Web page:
Baucus Bill May Pass, But Efforts to Bend the Curve’ Are Dead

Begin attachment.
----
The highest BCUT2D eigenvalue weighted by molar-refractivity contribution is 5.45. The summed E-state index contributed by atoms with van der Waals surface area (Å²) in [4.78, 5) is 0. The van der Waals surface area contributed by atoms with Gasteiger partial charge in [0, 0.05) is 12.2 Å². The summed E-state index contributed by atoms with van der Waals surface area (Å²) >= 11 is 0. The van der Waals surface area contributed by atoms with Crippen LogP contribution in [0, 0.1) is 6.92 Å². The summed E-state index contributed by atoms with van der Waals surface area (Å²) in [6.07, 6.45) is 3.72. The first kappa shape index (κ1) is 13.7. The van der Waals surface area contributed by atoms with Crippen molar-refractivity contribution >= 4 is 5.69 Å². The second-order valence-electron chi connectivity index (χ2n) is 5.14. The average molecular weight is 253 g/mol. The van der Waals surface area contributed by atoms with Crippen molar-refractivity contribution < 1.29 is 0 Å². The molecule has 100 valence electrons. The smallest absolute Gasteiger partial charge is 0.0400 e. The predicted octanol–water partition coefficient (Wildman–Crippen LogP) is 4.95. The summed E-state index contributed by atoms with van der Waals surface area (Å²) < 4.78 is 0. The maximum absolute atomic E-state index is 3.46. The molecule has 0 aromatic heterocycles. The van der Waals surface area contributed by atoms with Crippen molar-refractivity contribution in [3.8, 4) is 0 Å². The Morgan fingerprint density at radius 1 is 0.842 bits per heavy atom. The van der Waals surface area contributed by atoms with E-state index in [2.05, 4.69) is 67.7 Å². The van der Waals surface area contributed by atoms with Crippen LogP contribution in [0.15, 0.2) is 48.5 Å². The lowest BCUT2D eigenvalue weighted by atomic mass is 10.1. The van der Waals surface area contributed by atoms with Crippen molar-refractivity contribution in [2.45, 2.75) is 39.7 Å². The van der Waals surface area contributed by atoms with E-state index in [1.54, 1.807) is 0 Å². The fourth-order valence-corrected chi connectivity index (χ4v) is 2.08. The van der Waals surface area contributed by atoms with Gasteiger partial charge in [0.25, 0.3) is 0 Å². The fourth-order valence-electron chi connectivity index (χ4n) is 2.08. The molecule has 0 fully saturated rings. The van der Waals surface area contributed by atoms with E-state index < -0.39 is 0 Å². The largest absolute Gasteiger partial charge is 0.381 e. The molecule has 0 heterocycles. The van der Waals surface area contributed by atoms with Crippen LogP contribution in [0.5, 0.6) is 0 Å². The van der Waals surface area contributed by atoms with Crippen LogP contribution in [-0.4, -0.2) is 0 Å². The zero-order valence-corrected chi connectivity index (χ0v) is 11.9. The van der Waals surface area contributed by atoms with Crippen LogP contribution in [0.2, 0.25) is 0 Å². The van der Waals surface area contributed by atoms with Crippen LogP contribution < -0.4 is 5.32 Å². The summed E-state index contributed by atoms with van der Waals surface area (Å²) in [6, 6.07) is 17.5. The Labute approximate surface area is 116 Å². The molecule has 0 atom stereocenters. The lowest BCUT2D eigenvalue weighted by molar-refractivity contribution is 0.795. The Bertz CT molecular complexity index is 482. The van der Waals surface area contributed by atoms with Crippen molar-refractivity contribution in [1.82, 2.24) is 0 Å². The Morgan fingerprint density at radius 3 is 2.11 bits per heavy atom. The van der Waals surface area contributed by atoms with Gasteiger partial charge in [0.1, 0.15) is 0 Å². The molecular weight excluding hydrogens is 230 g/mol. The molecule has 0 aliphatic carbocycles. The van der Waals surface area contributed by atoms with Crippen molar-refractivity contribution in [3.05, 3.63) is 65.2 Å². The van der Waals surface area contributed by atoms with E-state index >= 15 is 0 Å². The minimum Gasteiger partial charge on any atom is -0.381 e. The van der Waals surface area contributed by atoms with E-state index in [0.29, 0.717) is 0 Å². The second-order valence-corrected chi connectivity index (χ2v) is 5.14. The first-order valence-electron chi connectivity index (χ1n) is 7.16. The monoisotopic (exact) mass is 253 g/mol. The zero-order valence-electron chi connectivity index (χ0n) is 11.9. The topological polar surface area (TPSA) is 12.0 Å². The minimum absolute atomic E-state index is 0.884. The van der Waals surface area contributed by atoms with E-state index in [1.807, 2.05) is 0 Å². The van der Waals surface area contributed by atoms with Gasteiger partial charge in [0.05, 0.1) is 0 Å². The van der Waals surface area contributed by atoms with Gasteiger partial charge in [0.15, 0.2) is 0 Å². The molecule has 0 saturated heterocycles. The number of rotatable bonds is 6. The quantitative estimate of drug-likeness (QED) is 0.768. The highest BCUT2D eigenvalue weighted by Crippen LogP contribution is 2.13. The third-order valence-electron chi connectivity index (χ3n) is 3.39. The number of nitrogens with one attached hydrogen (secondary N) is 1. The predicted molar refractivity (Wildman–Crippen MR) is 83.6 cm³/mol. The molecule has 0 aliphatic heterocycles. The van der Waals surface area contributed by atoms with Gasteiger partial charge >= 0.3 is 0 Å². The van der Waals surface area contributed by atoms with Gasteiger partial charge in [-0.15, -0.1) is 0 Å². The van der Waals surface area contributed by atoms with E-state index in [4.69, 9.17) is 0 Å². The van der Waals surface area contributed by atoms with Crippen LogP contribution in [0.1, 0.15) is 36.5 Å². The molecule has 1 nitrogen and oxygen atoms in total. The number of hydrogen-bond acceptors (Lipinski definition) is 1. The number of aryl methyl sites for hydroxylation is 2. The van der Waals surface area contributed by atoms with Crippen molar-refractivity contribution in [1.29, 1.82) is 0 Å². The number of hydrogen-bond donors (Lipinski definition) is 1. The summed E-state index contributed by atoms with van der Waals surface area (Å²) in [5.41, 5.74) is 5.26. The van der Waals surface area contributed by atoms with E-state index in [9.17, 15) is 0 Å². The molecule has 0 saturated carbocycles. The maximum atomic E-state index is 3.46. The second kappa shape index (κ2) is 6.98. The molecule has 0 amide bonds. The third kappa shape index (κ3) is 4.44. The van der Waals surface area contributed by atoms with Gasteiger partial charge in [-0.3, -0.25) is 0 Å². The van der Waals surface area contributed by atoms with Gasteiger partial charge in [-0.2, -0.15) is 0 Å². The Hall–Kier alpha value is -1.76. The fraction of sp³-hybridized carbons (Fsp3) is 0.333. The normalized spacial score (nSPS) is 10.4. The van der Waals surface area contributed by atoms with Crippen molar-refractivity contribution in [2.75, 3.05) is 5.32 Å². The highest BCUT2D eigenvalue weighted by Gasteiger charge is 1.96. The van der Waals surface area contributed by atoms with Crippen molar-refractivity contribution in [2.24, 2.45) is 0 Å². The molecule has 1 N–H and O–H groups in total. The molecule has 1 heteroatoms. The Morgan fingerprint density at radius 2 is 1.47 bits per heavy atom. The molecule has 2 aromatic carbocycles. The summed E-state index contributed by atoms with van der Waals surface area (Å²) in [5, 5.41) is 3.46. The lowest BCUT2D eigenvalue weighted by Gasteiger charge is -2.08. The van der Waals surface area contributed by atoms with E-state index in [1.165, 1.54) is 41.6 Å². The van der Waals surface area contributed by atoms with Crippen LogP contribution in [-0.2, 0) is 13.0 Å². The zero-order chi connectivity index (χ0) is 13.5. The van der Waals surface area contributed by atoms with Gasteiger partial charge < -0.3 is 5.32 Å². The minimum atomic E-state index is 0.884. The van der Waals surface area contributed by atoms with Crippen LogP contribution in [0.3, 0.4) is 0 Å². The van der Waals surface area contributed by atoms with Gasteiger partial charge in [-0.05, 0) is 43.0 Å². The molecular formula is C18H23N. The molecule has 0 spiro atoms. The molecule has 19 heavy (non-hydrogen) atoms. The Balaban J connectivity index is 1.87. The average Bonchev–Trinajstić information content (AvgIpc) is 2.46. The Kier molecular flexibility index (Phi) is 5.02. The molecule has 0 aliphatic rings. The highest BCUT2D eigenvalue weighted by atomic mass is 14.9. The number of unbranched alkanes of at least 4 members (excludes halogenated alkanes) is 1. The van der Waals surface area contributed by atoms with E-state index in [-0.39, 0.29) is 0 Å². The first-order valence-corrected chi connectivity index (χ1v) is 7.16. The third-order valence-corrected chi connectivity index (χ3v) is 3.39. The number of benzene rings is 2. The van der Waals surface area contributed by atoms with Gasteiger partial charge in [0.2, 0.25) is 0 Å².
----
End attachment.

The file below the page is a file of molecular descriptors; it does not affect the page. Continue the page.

The U.S. Senate is giving Shakespeare a run for his money: generating sound and fury over the need for health care reform while producing legislation that is much ado about nothing. Whether he admits it or not, the president�s much-vaunted crusade to �bend the cost curve� and save taxpayers from runaway entitlement spending is over.Fundamental contradictions have plagued Democrats� efforts all year. They promised to improve quality and lower costs while simultaneously refusing to reform Medicare and Medicaid programs that are already driving Uncle Sam into the poorhouse. They promised to spare the middle class, but loaded up on taxes, fees, and penalties that ultimately the average American will bear. And they were intent on handing out $1 trillion in new subsidies, but unwilling to come up with $1 trillion in new taxes.Fiscal reality is usually the last of Washington�s worries, but the president�s laundry list of other initiatives (bloated stimulus spending, bailouts for automakers and banks, etc.) have so damaged the federal budget outlook that fiscal reality has finally become a political reality.The president now pins his hopes on the bill merging the efforts of the Senate Health, Education, Labor and Pensions and Finance committees. Even after the latter�s tenuous fiscal integrity was gutted by the amendment process, Sen. Max Baucus� (D-Mont.) reform legislation earned a decent Congressional Budget Office score, showing a modest deficit over 10 years.Alas, the Baucus bill still flunks a political reality test. The Congressional Budget Office attributes the lion�s share of its savings to automatic reimbursement cuts that will never see the light of day. For the past eight years, Congress has reliably voted to rescind the �automatic� Medicare payment cuts for physicians, and everyone knows that Congress will never surrender its budget authority to independent commissions. (It never seems to occur to anyone that every Congressional district has hospitals and doctors in it.)In light of reality, it�s time to get back to basics: health care reform, not health insurance reform. Despite the �bend the curve� rhetoric, the Democrats� focus has been on health insurance, since no one is fond of health insurance companies. As a result, legislation has focused on misguided reforms like community rating, guaranteed issue, and the �public option� of having the government hawk its own insurance plan, replete with Medicare price controls. The strategy was to ride a tidal wave of resentment against insurance companies to triumph.Unfortunately, the same people who don�t like insurance companies like their insurance. The president fell into another trap of his own making by promising everyone that �you can keep what you have if you like it� while allowing Congress to produce legislation that will make �what you have� illegal and subject millions of Americans to new taxes if they don�t buy a government-approved plan. (And yes, Mr. President, a 40 percent excise tax on insurers is a tax on everyone who buys that insurance.)The failure of the insurance-based strategy means we are back to square one: Until we address the fundamental problems with health care delivery and financing, the cost of anything approaching universal coverage will be prohibitive. Current efforts are collapsing as the fissures between moderate and liberal Democrats explode over costs. If Congress manages to pass a deficit-busting bill with lavish subsidies and insurance regulations that throttle the private market, the public will revolt.Bipartisanship was the road never traveled. Neither the Democrats nor Republicans can alone be expected to tackle the fundamental problems in the system and bear the wrath of affected interest groups.President Barack Obama should have reached out to key Republican leaders and promised a grand bargain: Republicans support a path to universal access to private insurance in return for real entitlement and delivery system reform. By promising to welcome and protect Republican ideas in the legislative process, the president could have drummed up enough moderate votes to pass meaningful legislation. Instead, he let the most liberal wing of his party � the House committee chairmen � write the first legislation and set the agenda.The result has been a substantive and public relations disaster. Polling consistently shows that the public is opposed to the Democrats� reforms. They like the president, but even he can�t get them to willingly suspend their disbelief about the consequences of 1,000 pages of legislation that costs $1 billion per page.Counting the votes will be the last act of this tragic comedy. Reform has been defeated, and America has lost.Douglas Holtz-Eakin, former director of the Congressional Budget Office, is a fellow at the Manhattan Institute.